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Supply chain hacking and attacks present one of the most dangerous forms of hacking in the modern age of advanced information technologies. By getting access to the supplier’s network and hiding malicious code within the hardware, software, and apps in the supply chain, hackers have the capability of infecting thousands or even millions of computers within a very short time without the slightest evidence of foul play. This new trend shows that hackers are exploiting it to wreck havoc to unsuspecting manufacturers of electronic devices. The security sector and manufacturers are discovering the threats posed by supply chain hacking where attackers tend to focus on software providers instead of hackers hacking networks or devices directly.

Over the past few years, this trend has been increasing. The majority of attacks aim at software distribution channels. Most of the software supply chain attacks have been linked to Chinese-speaking hackers. Some of the known perpetrators of these attacks have been Barium sometimes known as Wicked Panda, ShadowHammer or ShadowPad. Successful supply chain attacks lead to a huge number of victims as this kind of attack is hard to discover. They simply spread the malicious lines of codes in trusted programs such as CCleaner which the unsuspecting users download. This hacking technique has proven to be a challenge to researchers because it exploits the gaps in the software trust models which govern code in machines. In short, supply chain attacks take advantage of the trusted software mechanisms ending up with thousands of unsuspecting victims.

Although more than six companies including ASUS have been affected by this type of attacks, the hackers seem to concentrate on spying as opposed to destruction. However, although there are few or no instances of destruction, the increasing number of supply chain attacks over the years has not only undermined integrity and trust on software and different brands but has also led to the concern that destruction may be in the offing. This could have much more impact than other traditional forms of attacks such as phishing, as people may end up losing trust in legitimate software, apps, updates and vendors. Since almost every company uses outside software and hardware as no one builds all technology from scratch, there is considerable risk attached to this. The supply chain may be corrupted leading to massive losses and casualties.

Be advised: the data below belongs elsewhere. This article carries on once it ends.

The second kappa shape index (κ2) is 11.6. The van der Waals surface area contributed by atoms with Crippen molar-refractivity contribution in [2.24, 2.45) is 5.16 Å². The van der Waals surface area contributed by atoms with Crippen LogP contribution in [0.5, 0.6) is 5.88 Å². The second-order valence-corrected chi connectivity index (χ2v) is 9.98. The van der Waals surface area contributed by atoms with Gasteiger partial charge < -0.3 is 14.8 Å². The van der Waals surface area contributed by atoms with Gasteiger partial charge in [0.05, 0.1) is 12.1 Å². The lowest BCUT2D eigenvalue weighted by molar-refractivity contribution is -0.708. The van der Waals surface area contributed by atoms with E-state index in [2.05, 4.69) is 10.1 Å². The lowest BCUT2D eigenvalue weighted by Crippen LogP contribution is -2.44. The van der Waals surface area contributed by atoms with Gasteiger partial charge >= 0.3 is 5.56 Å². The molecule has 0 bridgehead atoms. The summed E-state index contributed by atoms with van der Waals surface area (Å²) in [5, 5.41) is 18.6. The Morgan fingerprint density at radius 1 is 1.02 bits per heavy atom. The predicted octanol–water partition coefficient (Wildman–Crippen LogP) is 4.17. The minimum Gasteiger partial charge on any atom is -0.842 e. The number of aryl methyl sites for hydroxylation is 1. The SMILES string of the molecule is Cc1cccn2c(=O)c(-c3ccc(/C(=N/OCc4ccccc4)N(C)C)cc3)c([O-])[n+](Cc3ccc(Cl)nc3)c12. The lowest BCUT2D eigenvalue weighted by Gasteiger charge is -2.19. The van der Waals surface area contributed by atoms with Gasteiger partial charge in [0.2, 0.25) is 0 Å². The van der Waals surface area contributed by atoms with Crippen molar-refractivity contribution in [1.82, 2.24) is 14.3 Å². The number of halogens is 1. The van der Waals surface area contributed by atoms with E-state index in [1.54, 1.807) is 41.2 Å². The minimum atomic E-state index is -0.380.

Despite security companies such as ESET and Kaspersky having successfully identified the attack, it is the future of these attacks that’s worrying. For instance, the attacks conducted by the likes of Barium are becoming more advanced and stealthier now than before. In the case of an attack carried out on Asus for example, the attacker disabled command-and-control server communication on the target, making it hard for defenders to find the attacker. In some instances, attackers are now capable of hiding one supply chain attack within another making the whole thing highly complex. This suggests a constant evolution in the methods of attack and the growing sophistication of supply chain hackers. As time goes by, it becomes harder for cybersecurity professionals to discover hacking activity and catch hackers.

As threats on supply chain continue increasing and hackers keep getting more skilled, each software or device purchased, the application downloaded or updates installed need to be thoroughly vetted and monitored for possible risks to security. Accordingly, all patches need to be up to date to protect the systems from corruption.

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